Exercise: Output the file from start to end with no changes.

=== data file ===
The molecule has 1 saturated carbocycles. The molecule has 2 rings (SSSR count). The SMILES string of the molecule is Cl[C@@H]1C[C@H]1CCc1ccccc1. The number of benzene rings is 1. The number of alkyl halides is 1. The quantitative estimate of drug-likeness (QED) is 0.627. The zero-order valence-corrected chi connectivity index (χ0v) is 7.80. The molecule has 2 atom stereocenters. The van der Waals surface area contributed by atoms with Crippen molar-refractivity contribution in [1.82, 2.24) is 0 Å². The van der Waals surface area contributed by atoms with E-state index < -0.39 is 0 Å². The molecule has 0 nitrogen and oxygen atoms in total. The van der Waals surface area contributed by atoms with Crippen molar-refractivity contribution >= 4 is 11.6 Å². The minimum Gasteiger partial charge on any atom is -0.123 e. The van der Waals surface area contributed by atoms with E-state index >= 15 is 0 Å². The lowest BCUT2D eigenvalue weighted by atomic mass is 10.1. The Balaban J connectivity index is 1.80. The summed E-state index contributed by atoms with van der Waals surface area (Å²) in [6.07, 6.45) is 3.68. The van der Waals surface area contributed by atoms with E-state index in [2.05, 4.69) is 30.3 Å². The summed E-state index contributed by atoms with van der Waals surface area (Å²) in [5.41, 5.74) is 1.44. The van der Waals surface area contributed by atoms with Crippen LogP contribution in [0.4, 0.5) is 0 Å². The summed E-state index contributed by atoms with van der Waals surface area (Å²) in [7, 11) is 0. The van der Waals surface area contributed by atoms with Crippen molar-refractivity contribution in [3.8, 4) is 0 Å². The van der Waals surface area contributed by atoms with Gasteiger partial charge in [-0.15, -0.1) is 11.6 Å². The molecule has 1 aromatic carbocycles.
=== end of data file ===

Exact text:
The molecule has 1 saturated carbocycles. The molecule has 2 rings (SSSR count). The SMILES string of the molecule is Cl[C@@H]1C[C@H]1CCc1ccccc1. The number of benzene rings is 1. The number of alkyl halides is 1. The quantitative estimate of drug-likeness (QED) is 0.627. The zero-order valence-corrected chi connectivity index (χ0v) is 7.80. The molecule has 2 atom stereocenters. The van der Waals surface area contributed by atoms with Crippen molar-refractivity contribution in [1.82, 2.24) is 0 Å². The van der Waals surface area contributed by atoms with E-state index < -0.39 is 0 Å². The molecule has 0 nitrogen and oxygen atoms in total. The van der Waals surface area contributed by atoms with Crippen molar-refractivity contribution >= 4 is 11.6 Å². The minimum Gasteiger partial charge on any atom is -0.123 e. The van der Waals surface area contributed by atoms with E-state index >= 15 is 0 Å². The lowest BCUT2D eigenvalue weighted by atomic mass is 10.1. The Balaban J connectivity index is 1.80. The summed E-state index contributed by atoms with van der Waals surface area (Å²) in [6.07, 6.45) is 3.68. The van der Waals surface area contributed by atoms with E-state index in [2.05, 4.69) is 30.3 Å². The summed E-state index contributed by atoms with van der Waals surface area (Å²) in [5.41, 5.74) is 1.44. The van der Waals surface area contributed by atoms with Crippen LogP contribution in [0.4, 0.5) is 0 Å². The summed E-state index contributed by atoms with van der Waals surface area (Å²) in [7, 11) is 0. The van der Waals surface area contributed by atoms with Crippen molar-refractivity contribution in [3.8, 4) is 0 Å². The van der Waals surface area contributed by atoms with Gasteiger partial charge in [-0.15, -0.1) is 11.6 Å². The molecule has 1 aromatic carbocycles.